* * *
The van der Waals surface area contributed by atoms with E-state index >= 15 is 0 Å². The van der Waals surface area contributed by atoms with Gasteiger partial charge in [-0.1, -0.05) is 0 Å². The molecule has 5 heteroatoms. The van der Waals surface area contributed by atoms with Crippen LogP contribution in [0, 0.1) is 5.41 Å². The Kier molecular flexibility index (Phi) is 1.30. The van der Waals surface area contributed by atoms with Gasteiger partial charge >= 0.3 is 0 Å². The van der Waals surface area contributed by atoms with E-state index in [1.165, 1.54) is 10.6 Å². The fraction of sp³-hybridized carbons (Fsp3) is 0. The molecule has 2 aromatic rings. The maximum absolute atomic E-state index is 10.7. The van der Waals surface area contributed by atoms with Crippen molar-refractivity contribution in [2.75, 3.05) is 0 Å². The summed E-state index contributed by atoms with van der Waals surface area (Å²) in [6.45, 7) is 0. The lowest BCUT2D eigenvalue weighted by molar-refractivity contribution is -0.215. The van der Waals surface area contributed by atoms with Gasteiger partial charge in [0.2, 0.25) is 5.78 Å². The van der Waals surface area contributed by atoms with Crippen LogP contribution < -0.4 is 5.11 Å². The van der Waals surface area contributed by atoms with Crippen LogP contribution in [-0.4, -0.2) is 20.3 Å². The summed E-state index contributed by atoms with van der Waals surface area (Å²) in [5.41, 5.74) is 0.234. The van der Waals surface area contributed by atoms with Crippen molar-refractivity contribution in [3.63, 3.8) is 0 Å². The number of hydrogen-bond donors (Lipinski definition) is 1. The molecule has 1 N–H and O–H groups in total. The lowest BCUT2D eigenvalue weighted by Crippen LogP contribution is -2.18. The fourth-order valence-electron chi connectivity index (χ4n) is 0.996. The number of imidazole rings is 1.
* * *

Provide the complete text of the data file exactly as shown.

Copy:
The van der Waals surface area contributed by atoms with E-state index >= 15 is 0 Å². The van der Waals surface area contributed by atoms with Gasteiger partial charge in [-0.1, -0.05) is 0 Å². The molecule has 5 heteroatoms. The van der Waals surface area contributed by atoms with Crippen LogP contribution in [0, 0.1) is 5.41 Å². The Kier molecular flexibility index (Phi) is 1.30. The van der Waals surface area contributed by atoms with Gasteiger partial charge >= 0.3 is 0 Å². The van der Waals surface area contributed by atoms with E-state index in [1.165, 1.54) is 10.6 Å². The fraction of sp³-hybridized carbons (Fsp3) is 0. The molecule has 2 aromatic rings. The maximum absolute atomic E-state index is 10.7. The van der Waals surface area contributed by atoms with Crippen molar-refractivity contribution in [2.75, 3.05) is 0 Å². The summed E-state index contributed by atoms with van der Waals surface area (Å²) in [6.45, 7) is 0. The lowest BCUT2D eigenvalue weighted by molar-refractivity contribution is -0.215. The van der Waals surface area contributed by atoms with Gasteiger partial charge in [0.2, 0.25) is 5.78 Å². The van der Waals surface area contributed by atoms with Crippen LogP contribution < -0.4 is 5.11 Å². The van der Waals surface area contributed by atoms with Crippen LogP contribution in [-0.4, -0.2) is 20.3 Å². The summed E-state index contributed by atoms with van der Waals surface area (Å²) in [5.41, 5.74) is 0.234. The van der Waals surface area contributed by atoms with Crippen molar-refractivity contribution in [3.63, 3.8) is 0 Å². The number of hydrogen-bond donors (Lipinski definition) is 1. The molecule has 1 N–H and O–H groups in total. The lowest BCUT2D eigenvalue weighted by Crippen LogP contribution is -2.18. The fourth-order valence-electron chi connectivity index (χ4n) is 0.996. The number of imidazole rings is 1.